New institute for global change

[Image] The challenge for scientists is that global
change presents not only known problems,
but also others that can only be predicted.
(Image: Barend Erasmus)

gcsri-text1 There is growing concern that too many
people are dependent on fewer and non-
renewable resources.
(Image: Wilma den Hartigh)

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Wilma den Hartigh

Wits University has launched its new Global Change and Sustainability Research Institute (GCSRI). The unit will draw on inter-disciplinary research expertise to find solutions to problems related to global change, climate change and sustainability.

Dr Robert Scholes, a Systems Ecologist at the Centre for Scientific and Industrial Research, who was one of the speakers at the launch, said that South Africa is the leader in Africa regarding the analysis of global change issues.

“Our capacity to move beyond highlighting the problem, into generating solutions that are appropriate for our circumstances will be determined by how well we are able to draw together the many threads of this complex challenge,” Scholes said.

He said that the challenges brought about by global change require an integration of climatological, ecological, engineering, economic and social expertise.

“This is what the Wits Global Change and Sustainability Institute sets out to do,” he said.

Global change

According to figures supplied by Wits University, it took 122 years for the world population to grow from one-billion in 1805 to two-billion in 1927, and only 12 years for the world population to increase from six-billion in 1999 to seven-billion in 2011.

Since the world population mark reached seven-billion, there is growing concern that too many people are dependent on fewer and non-renewable resources.

This could lead to the extraction of more resources and the exploitation of new areas, which negatively affects land cover. Combined with climate change, these issues are collectively known as global change.

“We do know that these challenges of the future will be complex, and that it will require a collective contribution to better understand and resolve these issues,” said Prof Andrew Crouch, Dean of the Faculty of Science and acting director of GCSRI.

The challenge for scientists is that global change presents not only some known problems, but also others that can only be predicted.

Finding solutions together

Crouch said that the new unit’s cross-faculty approach has numerous merits.

“The world needs many different skills to deal with the problem of climate change. A single faculty alone can’t deal with the problem,” he said.

The institute would bring together Wits University’s strengths around issues of global change, climate change and sustainability.

Some of the research areas to be explored include: global change adaptation and mitigation; biodiversity, human health and the nutritional status of rural communities; sustainable urban living through improved water, waste and energy management; pollution, extraction and ecosystem health; environmental policies; building resilient cities and innovation policy-making, effectiveness and support.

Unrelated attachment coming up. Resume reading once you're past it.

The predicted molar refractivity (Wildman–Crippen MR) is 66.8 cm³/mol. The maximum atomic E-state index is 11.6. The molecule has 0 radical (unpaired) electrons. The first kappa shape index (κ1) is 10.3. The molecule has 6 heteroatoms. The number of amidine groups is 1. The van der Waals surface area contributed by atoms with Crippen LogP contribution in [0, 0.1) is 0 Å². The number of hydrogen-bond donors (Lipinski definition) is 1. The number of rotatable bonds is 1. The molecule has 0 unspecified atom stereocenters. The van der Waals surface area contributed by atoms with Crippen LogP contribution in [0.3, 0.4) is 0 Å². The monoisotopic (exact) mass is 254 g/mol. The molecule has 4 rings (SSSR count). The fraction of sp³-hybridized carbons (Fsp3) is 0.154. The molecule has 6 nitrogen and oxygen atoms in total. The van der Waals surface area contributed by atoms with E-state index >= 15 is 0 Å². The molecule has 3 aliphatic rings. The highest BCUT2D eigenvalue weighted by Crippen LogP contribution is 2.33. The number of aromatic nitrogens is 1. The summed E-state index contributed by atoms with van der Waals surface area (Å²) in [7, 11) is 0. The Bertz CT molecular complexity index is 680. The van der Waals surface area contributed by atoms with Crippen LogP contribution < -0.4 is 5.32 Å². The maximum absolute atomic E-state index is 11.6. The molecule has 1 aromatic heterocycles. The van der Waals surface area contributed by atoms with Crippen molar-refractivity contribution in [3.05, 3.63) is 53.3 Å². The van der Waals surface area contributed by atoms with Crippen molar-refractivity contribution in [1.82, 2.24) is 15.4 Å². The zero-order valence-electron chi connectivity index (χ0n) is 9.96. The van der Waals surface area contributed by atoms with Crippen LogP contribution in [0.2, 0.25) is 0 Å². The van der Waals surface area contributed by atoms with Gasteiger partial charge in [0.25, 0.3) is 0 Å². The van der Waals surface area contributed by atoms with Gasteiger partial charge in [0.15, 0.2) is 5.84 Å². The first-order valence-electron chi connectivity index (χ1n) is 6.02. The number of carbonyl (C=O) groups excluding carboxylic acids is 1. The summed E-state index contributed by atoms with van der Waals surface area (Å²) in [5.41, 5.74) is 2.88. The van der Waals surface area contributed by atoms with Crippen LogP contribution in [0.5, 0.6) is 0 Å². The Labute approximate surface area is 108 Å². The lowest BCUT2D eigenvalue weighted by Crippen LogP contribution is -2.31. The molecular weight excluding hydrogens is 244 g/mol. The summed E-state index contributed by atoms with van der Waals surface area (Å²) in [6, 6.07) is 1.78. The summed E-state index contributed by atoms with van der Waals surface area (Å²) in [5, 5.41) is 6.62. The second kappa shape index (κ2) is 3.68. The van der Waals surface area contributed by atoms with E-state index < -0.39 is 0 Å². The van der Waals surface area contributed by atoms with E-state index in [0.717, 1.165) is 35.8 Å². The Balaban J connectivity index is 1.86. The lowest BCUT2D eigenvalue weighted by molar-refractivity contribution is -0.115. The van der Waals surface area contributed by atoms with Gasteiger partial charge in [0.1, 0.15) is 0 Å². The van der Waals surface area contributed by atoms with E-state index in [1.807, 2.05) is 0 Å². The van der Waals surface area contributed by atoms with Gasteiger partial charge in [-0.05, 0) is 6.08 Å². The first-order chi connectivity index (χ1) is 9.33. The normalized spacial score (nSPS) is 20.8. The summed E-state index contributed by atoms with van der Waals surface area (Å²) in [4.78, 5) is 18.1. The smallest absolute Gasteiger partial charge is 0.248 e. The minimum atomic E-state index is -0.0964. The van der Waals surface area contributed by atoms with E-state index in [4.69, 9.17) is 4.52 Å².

Calls for research collaboration

Speaking at the launch, Dr Heide Hackmann, executive director of the International Social Science Council, congratulated the university on establishing a “dynamic and exciting new initiative.”

Hackmann said that the new unit is in line with many calls for more integrated research.

“What this centre wants to do is critically important,” she said. “We live in extraordinary times facing unprecedented challenges and we are aware of the increasing magnitude of environmental problems and disasters.”

Accessible research

Another important function of the new institute is to make science accessible.

Dr Stuart Piketh of the Climatology Research Group at the Wits School of Geography, Archaeology and Environmental Studies, said, “Scientists can tell you about changes to atmospheric pressure, how clouds would rain less if you added more aerosols to it, but we need to explain how this matters to the man on the street.”

Hackmann also said that there is “unrelenting pressure” on academics to be relevant and make a difference.

Funding

Various members of the GCSRI are working to obtain additional funding to expand the activities of the Institute.

Prof Helen Laburn, deputy vice-chancellor of Research at Wits University, said that R28-million (US$3.4-million) has been secured so far for the centre’s four core programmes over the next five years.

The core programmes are: vulnerability (adaptation and research); ecosystem and human health; people, practice and policies; and building resilient cities.

Laburn said that the GCSRI is the first of eight inter-disciplinary multi-million rand facilities to be established at Wits University as part of its anniversary celebrations.

Wits University turns 90 next year, and to mark this milestone, the university will be launching the Wits Century campaign.

Eight new “21st century institutes” will be launched in the next decade, focusing on key issues that face society today. The institutes will attract the best academic and research talent, staff and students in the world.

The other institutes will focus on evolutionary sciences; mining, minerals and exploration; molecular biosciences; population, health and society; cities; energy and finance.